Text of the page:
The problem is not merely one of exploitation but one of exclusion. This politics of exclusion, Slavoj ├... Żi├... żek argues, "is no longer about the old class division between workers and capitalists, but " about not allowing some people to participate in public life." People are not simply prevented from participating in public life through tactics such as voter suppression. It is worse than that. Many groups now suffer from a crisis of agency and depoliticization because they are overburdened by the struggle to survive. Time is a disaster for them, especially in a society that suffers from what Dr. Stephen Grosz has called a "catastrophe of indifference." The ghost of a savage capitalism haunts the health care debate and American politics in general.
What does health care, or justice itself, mean in a country dominated by corporations, the military and the ruling 1 percent? The health care crisis makes clear that the current problem of hyper-capitalism is not only about stealing resources or an intensification of the exploitation of labor, but also about a politics of exclusion and the propagation of forms of social and literal death, through what the late Zygmunt Bauman described as "the most conspicuous cases of social polarization, of deepening inequality, and of rising volumes of human poverty, misery and humiliation."
A culture of myopia now propels single-issue analyses detached from broader issues. The current state of progressive politics has collapsed into ideological silos, and feeds "a deeper terror -- of helplessness, to which uncertainty is but a contributing factor," as Bauman puts it, which all too often is transformed into a depoliticizing cynicism or a misdirected anger fed by a Trump-like politics of rage and fear. The fear of disposability has created a new ecology of insecurity and despair that murders dreams, squelches any sense of an alternative future and depoliticizes people. Under such circumstances, the habits of oligarchy and authoritarianism become normalized.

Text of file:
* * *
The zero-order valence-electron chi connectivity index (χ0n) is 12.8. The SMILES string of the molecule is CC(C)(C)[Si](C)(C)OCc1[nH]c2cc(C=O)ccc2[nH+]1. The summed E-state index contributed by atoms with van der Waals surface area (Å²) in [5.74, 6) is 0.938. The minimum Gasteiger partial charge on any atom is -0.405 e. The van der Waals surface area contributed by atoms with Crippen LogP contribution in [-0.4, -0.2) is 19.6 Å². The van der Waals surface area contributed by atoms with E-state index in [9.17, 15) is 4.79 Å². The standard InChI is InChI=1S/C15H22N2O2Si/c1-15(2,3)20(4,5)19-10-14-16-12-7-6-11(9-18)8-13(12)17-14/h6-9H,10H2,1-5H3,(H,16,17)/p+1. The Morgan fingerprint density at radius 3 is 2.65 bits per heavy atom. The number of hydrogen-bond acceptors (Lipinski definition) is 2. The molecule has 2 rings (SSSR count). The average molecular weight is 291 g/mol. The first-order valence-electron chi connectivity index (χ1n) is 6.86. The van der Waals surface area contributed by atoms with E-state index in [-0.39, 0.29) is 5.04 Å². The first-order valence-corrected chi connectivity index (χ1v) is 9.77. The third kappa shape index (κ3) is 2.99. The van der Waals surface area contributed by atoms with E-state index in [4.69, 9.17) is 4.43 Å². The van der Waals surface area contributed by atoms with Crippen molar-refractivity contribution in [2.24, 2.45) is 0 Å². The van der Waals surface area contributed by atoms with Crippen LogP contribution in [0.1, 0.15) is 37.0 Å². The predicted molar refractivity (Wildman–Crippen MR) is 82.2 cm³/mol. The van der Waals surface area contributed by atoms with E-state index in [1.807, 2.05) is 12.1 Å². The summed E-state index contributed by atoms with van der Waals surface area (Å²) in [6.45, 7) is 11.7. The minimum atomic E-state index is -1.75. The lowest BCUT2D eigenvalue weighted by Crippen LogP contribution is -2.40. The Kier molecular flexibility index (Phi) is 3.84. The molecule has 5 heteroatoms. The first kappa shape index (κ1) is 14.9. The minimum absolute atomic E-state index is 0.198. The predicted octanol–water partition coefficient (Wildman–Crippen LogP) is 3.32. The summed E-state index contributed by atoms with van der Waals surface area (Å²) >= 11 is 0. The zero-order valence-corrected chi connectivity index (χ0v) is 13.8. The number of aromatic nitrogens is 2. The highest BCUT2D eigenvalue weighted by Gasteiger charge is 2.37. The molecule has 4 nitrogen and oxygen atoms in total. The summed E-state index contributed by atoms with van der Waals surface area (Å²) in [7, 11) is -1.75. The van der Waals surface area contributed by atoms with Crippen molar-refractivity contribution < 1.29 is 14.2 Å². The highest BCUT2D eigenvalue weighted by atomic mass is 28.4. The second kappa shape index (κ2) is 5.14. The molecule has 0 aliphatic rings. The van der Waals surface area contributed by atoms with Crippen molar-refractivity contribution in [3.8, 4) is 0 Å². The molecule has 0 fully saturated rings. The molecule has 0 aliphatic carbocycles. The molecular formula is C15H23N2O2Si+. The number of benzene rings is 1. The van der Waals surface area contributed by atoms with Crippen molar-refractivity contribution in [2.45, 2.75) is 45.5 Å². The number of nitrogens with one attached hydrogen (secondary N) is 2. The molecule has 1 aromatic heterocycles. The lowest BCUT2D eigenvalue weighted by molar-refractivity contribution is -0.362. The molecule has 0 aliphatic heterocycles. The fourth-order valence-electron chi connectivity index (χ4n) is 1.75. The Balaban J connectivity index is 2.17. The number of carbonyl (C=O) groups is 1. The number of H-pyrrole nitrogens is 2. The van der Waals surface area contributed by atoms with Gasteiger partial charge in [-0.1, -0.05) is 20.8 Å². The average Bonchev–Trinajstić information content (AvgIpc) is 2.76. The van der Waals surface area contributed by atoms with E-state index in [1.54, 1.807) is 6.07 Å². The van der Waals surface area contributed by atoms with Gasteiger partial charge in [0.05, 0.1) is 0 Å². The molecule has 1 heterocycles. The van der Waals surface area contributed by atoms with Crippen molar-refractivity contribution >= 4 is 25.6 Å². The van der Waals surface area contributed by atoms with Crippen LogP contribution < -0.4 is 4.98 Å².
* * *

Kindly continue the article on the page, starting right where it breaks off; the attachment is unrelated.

Traditional liberal and progressive discourses about our current political quagmire are not wrong. They are simply incomplete, and they do not grasp a major shift that has taken place in the United States since the late 1970s. That shift is organized around what Bauman, Stanley Aronowitz, Saskia Sassen and Brad Evans have called a new kind of politics, one in which entire populations are considered disposable, refuse, excess, and consigned to fend for themselves.
Evidence of such expulsions and social homelessness, whether referring to poor African-Americans, Mexican immigrants, Muslims or Syrian refugees, constitute a new and accelerated level of oppression under casino capitalism. Moreover, buttressed by a hyper-market-driven appeal to a radical individualism, a distrust of all social bonds, a survival-of-the-fittest ethic, and a willingness to separate economic activity from social costs, neoliberal policies are now enacted in which public services are underfunded, bad schools become the norm, health care as a social provision is abandoned, child care is viewed as an individual responsibility and social assistance is viewed with disdain. Evil now appears not merely in the overt oppression of the state but as a widespread refusal on the part of many Americans to react to the suffering of others, which is all too often viewed as self-inflicted.
Under this new regime of massive cruelty and disappearance, the social state is hollowed out and the punishing state becomes the primary template or model for addressing social problems. Appeals to character as a way to explain the suffering and immiseration many people experience are now supplemented by the protocols of the security state and a culture of fear.